The effect of the Dead Sea environment on uveitis. Academic Article uri icon

abstract

  • Background: Uveitis is an acute or chronic inflammatory process of the uvea caused by a number of etiologies. In many patients the etiology is unknown. Objective: To investigate the effect of the Dead Sea environment (climatotherapy) on the signs, symptoms and clinical course of chronic uveitis. Methods: Fifty-five patients with chronic uveitis were examined at the beginning and end of a 3-4 week stay at the Dead Sea region and on repeat visits to the region. Study data included demographic information, medical history, etiology, diagnosis, medication, and a complete ophthalmic examination. Results: Statistically significant improvements were seen between the two examinations within each visit in four parameters (negative values indicate improvement): a) visual acuity for near and far: Jaeger (-0.98 ′ 0.18, P ≤ 0.001) and best corrected visual acuity (-0.22 ′ 0.04, P ≤ 0.0001); b) anterior chamber flare (-0.18 ′ 0.06, P ≤ 0.01); c) anterior chamber cells (-0.12 ′ 0.03, P ≤ 0.0001); and d) vitreous cells (-0.17 ′ 0.05, P ≤ 0.001). There was a significant mean improvement during visits to the Dead Sea area and a slight dissipation of the effect during the intervals between visits. Sixty-four percent of the patients reported that they required less medication and had fewer and milder attacks of uveitis following the visits. Conclusions: The results of this study provide evidence of short- and possibly long-term improvement in the signs and symptoms of uveitis following exposure to the Dead Sea environment.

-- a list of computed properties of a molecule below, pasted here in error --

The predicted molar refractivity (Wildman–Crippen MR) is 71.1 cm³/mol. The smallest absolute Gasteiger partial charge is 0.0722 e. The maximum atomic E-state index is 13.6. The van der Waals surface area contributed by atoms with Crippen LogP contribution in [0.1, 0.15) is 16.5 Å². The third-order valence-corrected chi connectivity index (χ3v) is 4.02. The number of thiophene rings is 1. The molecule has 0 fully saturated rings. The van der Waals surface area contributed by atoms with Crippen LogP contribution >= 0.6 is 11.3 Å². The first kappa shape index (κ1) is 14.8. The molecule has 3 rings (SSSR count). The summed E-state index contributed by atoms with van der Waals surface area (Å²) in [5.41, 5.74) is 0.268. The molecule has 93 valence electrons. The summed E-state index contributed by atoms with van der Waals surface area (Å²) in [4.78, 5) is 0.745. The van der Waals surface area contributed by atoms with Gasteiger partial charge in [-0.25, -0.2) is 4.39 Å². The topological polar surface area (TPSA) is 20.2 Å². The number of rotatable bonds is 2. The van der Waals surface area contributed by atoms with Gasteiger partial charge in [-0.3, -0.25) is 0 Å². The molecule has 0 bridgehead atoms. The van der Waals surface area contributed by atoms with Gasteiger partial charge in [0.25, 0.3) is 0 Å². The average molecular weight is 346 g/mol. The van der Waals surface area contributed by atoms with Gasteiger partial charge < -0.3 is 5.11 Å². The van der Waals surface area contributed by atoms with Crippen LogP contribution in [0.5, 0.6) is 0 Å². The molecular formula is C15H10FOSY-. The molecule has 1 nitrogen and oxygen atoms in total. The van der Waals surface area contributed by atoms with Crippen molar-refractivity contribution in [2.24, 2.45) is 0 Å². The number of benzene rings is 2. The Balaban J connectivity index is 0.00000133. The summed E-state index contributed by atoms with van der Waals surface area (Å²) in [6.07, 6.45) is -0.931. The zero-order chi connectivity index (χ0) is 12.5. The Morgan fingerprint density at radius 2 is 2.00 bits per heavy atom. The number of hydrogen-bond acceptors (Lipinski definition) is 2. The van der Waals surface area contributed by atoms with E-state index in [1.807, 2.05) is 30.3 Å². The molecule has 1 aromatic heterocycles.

publication date

  • January 1, 2005